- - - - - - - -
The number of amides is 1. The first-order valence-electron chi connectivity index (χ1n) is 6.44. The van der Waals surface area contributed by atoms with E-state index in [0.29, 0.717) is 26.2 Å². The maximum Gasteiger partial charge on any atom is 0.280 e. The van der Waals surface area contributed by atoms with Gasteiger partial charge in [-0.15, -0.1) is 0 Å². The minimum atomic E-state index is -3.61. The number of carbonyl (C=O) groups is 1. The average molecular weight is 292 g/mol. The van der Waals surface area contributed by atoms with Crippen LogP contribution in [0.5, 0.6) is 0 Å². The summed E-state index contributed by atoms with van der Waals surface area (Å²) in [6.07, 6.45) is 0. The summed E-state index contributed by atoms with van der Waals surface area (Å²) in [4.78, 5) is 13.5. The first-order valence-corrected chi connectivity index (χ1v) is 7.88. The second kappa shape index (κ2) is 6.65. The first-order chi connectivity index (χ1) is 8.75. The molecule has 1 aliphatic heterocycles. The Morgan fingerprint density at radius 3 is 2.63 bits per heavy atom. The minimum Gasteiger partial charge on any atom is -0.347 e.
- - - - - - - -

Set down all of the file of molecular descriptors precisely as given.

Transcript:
The number of amides is 1. The first-order valence-electron chi connectivity index (χ1n) is 6.44. The van der Waals surface area contributed by atoms with E-state index in [0.29, 0.717) is 26.2 Å². The maximum Gasteiger partial charge on any atom is 0.280 e. The van der Waals surface area contributed by atoms with Gasteiger partial charge in [-0.15, -0.1) is 0 Å². The minimum atomic E-state index is -3.61. The number of carbonyl (C=O) groups is 1. The average molecular weight is 292 g/mol. The van der Waals surface area contributed by atoms with Crippen LogP contribution in [0.5, 0.6) is 0 Å². The summed E-state index contributed by atoms with van der Waals surface area (Å²) in [6.07, 6.45) is 0. The summed E-state index contributed by atoms with van der Waals surface area (Å²) in [4.78, 5) is 13.5. The first-order valence-corrected chi connectivity index (χ1v) is 7.88. The second kappa shape index (κ2) is 6.65. The first-order chi connectivity index (χ1) is 8.75. The molecule has 1 aliphatic heterocycles. The Morgan fingerprint density at radius 3 is 2.63 bits per heavy atom. The minimum Gasteiger partial charge on any atom is -0.347 e.